In addition aspects of word knowledge are picked up gradually, along a continuum ranging from zero knowledge to precise knowledge (e.g. Henrikson, 1999). Finally, receptive mastery precedes productive mastery. One researcher (Fitzpatrick, 2012) found that aspects of vocabulary knowledge can regress.

(My note: all this sounds like confirmation of common sense to me. But common sense is not good enough in research of course!)

3.5 Formulaic language

Formulaic language consists of idioms, lexical chunks and collocations. In English it has been calculated that these occupy between a third and a half of all conversation (Conklin & Schmitt, 2012). The writers naturally conclude that both isolated words and formulaic language should form part of vocabulary teaching.

3.6 Incidental learning

This means picking up words where vocabulary acquisition is not the main goal. Learning occurs with little conscious effort (e.g. Hulstijn, 2001). Lots of learning occurs this way, although uptake can be slower and more uneven. This is because the number of exposures needed to learn 'unconsciously' is high. As a rule of thumb 8-10 exposures are thought to be necessary for students to be able to get words right in tests. Other researchers have come up with lower figures.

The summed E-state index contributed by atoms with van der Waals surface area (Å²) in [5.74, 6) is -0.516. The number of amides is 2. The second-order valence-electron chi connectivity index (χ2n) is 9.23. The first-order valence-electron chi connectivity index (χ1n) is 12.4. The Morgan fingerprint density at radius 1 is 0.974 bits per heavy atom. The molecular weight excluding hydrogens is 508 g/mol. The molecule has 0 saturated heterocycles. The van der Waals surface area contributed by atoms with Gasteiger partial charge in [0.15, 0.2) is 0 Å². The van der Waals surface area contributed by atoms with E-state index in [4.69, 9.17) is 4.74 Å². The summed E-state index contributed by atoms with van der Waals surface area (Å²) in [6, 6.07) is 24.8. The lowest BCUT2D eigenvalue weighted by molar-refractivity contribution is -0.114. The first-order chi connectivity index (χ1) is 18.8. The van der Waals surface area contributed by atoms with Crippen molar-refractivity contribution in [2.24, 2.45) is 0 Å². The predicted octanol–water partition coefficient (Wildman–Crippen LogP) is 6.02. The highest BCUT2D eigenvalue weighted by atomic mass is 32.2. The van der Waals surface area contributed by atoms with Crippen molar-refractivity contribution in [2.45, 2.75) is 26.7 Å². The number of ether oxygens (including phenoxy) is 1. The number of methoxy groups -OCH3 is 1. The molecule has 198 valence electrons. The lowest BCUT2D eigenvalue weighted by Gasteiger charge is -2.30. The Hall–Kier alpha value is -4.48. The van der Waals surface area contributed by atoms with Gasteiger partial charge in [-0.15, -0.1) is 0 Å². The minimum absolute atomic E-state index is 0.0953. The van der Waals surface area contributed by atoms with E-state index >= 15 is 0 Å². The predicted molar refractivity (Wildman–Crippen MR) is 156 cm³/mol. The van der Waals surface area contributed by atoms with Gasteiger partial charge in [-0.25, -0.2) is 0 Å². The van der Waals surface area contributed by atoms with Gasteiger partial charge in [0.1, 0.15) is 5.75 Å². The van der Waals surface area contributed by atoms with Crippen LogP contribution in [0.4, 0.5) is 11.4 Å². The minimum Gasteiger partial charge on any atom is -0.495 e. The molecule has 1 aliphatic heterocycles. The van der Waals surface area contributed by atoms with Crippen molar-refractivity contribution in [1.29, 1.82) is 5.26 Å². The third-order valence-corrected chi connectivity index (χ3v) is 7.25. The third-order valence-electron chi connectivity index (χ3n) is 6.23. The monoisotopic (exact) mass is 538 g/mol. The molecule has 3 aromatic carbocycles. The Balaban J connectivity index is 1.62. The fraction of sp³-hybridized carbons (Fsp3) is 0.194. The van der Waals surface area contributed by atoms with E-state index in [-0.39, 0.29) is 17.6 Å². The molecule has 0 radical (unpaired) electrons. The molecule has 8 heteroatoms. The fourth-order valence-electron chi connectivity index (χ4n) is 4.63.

(My note: there must surely be some huge caveats here, notably how the vocab is tested and how able each student is.)

Research suggests that incidental learning through listening requires more exposures (e.g. van Zeeland and Schmitt, 2013). Nevertheless listening tasks are a good source of incidental vocab learning. In both listening and reading high frequency words are more quickly acquired than low frequency words.

3.7 Intentional learning

This means deliberate attempts to learn new words. This can be through direct instruction such as call and response flashcard work, matching tasks, gap-fill, or through personalised learning from lists. As mentioned above, there is research to suggest that intentional learning is more efficient (e.g. Webb, 2007). Laufer and Rozovski-Roitblat (2011) found that intentional exercises (practising words out of context, synonym and antonym work, selecting the right meaning from options, writing the words in sentences) led to better recall, both short and long-term, than incidental approaches. Bilingual word lists and flashcards have been found to be useful. Meaning-focused output (e.g. writing new words in sentences) is also supported by research.